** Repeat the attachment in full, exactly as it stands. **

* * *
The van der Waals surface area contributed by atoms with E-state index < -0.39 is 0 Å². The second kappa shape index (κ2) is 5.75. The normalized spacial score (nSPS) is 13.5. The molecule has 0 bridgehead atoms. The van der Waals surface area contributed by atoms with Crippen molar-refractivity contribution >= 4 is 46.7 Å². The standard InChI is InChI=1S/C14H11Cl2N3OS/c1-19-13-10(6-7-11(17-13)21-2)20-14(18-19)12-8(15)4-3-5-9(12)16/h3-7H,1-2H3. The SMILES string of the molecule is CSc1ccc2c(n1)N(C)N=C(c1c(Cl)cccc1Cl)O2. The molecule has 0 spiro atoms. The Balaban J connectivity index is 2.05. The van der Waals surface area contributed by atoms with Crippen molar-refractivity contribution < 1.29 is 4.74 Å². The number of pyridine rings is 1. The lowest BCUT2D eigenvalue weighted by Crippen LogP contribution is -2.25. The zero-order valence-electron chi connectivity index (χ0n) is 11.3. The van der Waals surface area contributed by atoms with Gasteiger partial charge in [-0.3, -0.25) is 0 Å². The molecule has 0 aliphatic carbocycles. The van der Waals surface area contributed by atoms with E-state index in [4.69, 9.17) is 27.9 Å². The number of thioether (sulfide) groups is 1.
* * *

The van der Waals surface area contributed by atoms with E-state index < -0.39 is 0 Å². The second kappa shape index (κ2) is 5.75. The normalized spacial score (nSPS) is 13.5. The molecule has 0 bridgehead atoms. The van der Waals surface area contributed by atoms with Crippen molar-refractivity contribution >= 4 is 46.7 Å². The standard InChI is InChI=1S/C14H11Cl2N3OS/c1-19-13-10(6-7-11(17-13)21-2)20-14(18-19)12-8(15)4-3-5-9(12)16/h3-7H,1-2H3. The SMILES string of the molecule is CSc1ccc2c(n1)N(C)N=C(c1c(Cl)cccc1Cl)O2. The molecule has 0 spiro atoms. The Balaban J connectivity index is 2.05. The van der Waals surface area contributed by atoms with Crippen molar-refractivity contribution < 1.29 is 4.74 Å². The number of pyridine rings is 1. The lowest BCUT2D eigenvalue weighted by Crippen LogP contribution is -2.25. The zero-order valence-electron chi connectivity index (χ0n) is 11.3. The van der Waals surface area contributed by atoms with Gasteiger partial charge in [-0.3, -0.25) is 0 Å². The molecule has 0 aliphatic carbocycles. The van der Waals surface area contributed by atoms with E-state index in [4.69, 9.17) is 27.9 Å². The number of thioether (sulfide) groups is 1.